For survivors of the South Street shooting, the night comes back in flashes: A night with friends. Men fighting. Gunfire. Running. Pain.

There’s the 17-year-old shot in the knee, who missed the final week of her junior year of high school, her family worried about how they will afford medical expenses without health insurance.

There’s the 20-year-old server nursing a broken shoulder blade, his arm partially numb and his mind distraught, the chaotic scene on repeat.

And the 69-year-old guitarist with the graze wound to the calf, who has returned to performing open mic nights, using music to heal and bring people together.

Three people died during the melee, including two bystanders. But those who survived now face potentially months of recovery and trauma, the scenes of that night — running for their lives, then a bullet piercing their skin — replaying in their heads.

In Philadelphia, this experience is not unusual. The 11 people wounded last Saturday, ages 17 to 69, are among more than 1,000 people who have been shot in the city so far this year, about 800 of whom survived.

With 14 people hit by gunfire, the South Street shooting left more people wounded or killed than any other episode of gun violence in Philadelphia since at least 2015. Most survivors have been released from the hospital, but now they wonder how they’re supposed to move forward.

“Without health insurance what can I do?” said Zainab Sesay, whose 17-year-old daughter, Umahiya Yansaneh, was shot in the knee. “I am all alone.”

The family lives in Yeadon. On Tuesday, Umahiya laid on the couch under a fleece blanket, her left leg swollen and knee wrapped in gauze. She struggles to sleep through the pain and is unable to walk, her mom helping her with everything from getting to the bathroom to going to bed.

Sesay had to call out from a new job to care for her, and in two weeks, they’ll return to the hospital to see if she needs surgery.

Sesay, who two decades ago immigrated to Philadelphia from Sierra Leone, recently lost her job as a home health aide, she said, and although she just got a new one, health insurance hasn’t kicked in.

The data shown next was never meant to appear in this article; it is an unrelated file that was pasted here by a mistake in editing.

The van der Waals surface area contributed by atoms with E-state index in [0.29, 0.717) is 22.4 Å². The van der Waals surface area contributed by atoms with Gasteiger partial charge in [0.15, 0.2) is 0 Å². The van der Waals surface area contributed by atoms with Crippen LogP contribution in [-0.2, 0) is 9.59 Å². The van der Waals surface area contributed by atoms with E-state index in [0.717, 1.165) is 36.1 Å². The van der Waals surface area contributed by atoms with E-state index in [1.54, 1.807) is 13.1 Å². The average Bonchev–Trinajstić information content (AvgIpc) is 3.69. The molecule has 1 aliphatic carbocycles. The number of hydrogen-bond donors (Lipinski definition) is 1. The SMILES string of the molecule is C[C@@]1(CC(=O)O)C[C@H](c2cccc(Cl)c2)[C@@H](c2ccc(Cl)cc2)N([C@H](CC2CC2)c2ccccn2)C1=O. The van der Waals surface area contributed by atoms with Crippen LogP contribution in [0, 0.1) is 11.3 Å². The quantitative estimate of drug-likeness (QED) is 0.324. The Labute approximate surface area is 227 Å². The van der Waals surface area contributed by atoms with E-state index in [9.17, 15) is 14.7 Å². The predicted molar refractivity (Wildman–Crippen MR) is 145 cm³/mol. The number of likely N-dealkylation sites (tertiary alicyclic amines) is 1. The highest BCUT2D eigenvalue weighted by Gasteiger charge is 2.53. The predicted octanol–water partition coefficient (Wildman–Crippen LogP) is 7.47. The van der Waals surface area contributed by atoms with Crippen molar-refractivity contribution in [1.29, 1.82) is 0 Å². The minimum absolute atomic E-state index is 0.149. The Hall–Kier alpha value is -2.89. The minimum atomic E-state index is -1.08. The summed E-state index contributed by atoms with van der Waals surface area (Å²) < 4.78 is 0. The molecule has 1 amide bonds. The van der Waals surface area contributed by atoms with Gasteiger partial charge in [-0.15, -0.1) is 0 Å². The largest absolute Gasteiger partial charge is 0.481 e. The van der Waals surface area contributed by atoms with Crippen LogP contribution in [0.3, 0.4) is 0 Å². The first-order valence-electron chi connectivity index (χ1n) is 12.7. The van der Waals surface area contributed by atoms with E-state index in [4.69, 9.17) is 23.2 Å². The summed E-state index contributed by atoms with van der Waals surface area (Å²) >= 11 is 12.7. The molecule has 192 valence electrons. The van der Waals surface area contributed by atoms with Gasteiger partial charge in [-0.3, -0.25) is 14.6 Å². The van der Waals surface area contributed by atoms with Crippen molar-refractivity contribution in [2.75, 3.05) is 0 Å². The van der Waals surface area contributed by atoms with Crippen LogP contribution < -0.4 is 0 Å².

» READ MORE: Two more South Street shooting suspects were arrested and are expected to face murder charges

She paced around her living room, frustrated with the fact that it was not her daughter’s fault she’d been shot, but now they must bear the costs.

“Now look at her here,” Sesay said, close to tears.

Umahiya, a student at Penn Wood High School’s Green Avenue campus, was with a few friends Saturday. They were near Third and South Streets when three men started fighting, she said, and within minutes, gunfire erupted.

She tried to run, she said, but bullets flew from both directions. She fell to the ground after her knee was struck. Her best friend, also 17, was shot in the shoulder. Another friend held their hands as they screamed for help and tried to stop the bleeding until a police officer arrived with a tourniquet , she said.

She and her best friend will turn 18 in October, their birthdays just a week apart, she said. Now they also share scars.

Many of the people injured were young; six were teens. Another 17-year-old struck in the shoulder is home recovering, his mother said, trying to prepare for his high school graduation next week.

Justin Jacobs, 20, was also shot in the shoulder. He’d been in the city celebrating Pride Month with his brother. He said he can’t remember where he was when the gunfire rang out, but his older brother found him in an alley, putting pressure on his own shoulder and trying to stop the bleeding.

“I was wearing this white jacket and I just saw all this blood,” said Jacobs, who lives in Chester. “I thought I was going to die.”

He also struggles to sleep from the pain, and his arm periodically goes numb. He doesn’t know yet when he can return to work, but he should make a full recovery in about two months, his doctor told him. The mental anguish, though, will take much longer to heal, he said. His brother, James Taylor, has been caring for him.

“That’s what a lot of people forget,” said Taylor, 21. “You have to help them physically but they also have to recover mentally and you can only help as much as you can.”

» READ MORE: South Street shooting victim Alexis Quinn remembered as a loyal, loving daughter who ‘brought people together’

Those who were on South Street but weren’t physically injured are also still reeling.

The gunfire triggered Ricky James’ post traumatic stress. He was so scared to return home Saturday night, convinced the shooters knew he’d witnessed the crimes, that when he left the scene, he parked on the waterfront and slept in his car.

As James, 41, ran through the street, ducking bullets and watching them rip through the signs in front of him, he wondered if God would spare him a second time. He’d been shot nine times in 2001, and survived.

“The only thing you can do,” he said, “is just pray and run fast as you can.”